Daniel Frank, senior malware researcher at Cybereason reported that ,” The PowerShell code runs in the context of a.NET application, so it does not launch ‘powershell.exe,’ allowing it to evade security products,. The analysed toolset includes extremely modular, multi-staged malware that decrypts and deploys additional payloads in stages for stealth and efficacy.”

According to new research published by Cybereason, an advanced persistent threat group with ties to Iran has updated its malware toolset to include a novel PowerShell-based implant called PowerLess Backdoor.

The Boston-based cybersecurity firm attributed the malware to the Charming Kitten hacking group (also known as Phosphorous, APT35, or TA453), while also highlighting the backdoor’s evasive PowerShell execution.

The threat actor, which has been active since at least 2017 has been behind a number of campaigns in recent years, such as those in which the adversary pretended to be journalists and scholars in order to trick targets into installing malware and stealing classified information.

A number of other malware items such as an audio recorder, an earlier variant of the information stealer and what the researchers suspect is an unfinished ransomware variant coded in.NET, are also potentially linked to the same developer of the backdoor.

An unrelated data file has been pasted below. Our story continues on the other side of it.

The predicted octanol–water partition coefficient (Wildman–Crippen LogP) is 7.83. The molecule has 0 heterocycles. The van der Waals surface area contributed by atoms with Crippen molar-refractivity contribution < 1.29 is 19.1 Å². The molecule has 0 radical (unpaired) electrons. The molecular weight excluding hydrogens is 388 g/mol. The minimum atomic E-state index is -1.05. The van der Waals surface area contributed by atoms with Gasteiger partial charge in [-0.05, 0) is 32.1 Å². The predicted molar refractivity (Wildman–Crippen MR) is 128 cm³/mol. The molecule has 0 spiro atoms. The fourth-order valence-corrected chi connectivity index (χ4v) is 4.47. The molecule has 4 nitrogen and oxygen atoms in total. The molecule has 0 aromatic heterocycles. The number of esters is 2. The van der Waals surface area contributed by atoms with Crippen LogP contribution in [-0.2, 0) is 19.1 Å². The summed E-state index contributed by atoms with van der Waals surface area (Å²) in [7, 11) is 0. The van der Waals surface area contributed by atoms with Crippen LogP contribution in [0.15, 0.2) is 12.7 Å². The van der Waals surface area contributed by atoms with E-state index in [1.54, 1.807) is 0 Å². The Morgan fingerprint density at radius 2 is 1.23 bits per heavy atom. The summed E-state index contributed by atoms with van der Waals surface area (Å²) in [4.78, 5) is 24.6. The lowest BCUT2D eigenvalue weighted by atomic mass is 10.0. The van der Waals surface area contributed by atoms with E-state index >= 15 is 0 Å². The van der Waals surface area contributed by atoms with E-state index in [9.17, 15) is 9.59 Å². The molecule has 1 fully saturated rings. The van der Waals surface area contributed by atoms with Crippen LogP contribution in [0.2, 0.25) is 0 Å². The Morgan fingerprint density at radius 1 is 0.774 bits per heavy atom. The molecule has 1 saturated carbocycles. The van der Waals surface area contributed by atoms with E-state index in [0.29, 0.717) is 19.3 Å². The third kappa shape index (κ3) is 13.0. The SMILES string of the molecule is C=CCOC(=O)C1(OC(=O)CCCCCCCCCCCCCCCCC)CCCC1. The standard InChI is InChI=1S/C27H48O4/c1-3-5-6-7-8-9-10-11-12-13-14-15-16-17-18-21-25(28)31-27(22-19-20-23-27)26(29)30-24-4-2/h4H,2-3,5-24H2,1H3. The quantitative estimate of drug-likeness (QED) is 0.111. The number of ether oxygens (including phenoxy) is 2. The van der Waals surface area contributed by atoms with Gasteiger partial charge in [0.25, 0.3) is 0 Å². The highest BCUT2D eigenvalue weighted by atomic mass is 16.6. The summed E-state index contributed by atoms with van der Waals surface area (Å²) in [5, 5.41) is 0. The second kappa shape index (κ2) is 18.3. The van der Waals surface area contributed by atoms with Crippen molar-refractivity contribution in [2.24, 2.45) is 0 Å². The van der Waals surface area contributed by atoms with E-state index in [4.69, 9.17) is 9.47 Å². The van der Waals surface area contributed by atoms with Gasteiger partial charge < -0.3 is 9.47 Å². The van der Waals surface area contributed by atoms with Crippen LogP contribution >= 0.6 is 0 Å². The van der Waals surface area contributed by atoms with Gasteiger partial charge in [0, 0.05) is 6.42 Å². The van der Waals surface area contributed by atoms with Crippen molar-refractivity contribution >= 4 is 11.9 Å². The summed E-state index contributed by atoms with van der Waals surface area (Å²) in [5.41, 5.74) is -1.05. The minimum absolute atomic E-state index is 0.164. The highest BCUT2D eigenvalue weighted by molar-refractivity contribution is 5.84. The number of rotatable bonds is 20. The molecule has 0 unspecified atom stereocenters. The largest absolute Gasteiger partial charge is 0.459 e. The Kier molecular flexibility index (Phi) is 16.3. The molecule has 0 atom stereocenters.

Furthermore, infrastructure overlaps have been discovered between the Phosphorus group and Memento, a new ransomware strain that first appeared in November 2021 and took the unusual step of locking files within password-protected archives, followed by encrypting the password and deleting the original files, after their attempts to encrypt the files directly were blocked by endpoint protection.

Finally the researchers concluded that ,” Phosphorus’ activity with regard to ProxyShell occurred around the same time as Memento. During that time period, Iranian threat actors were also reported to be turning to ransomware, which strengthens the hypothesis that Memento is operated by an Iranian threat actor.”

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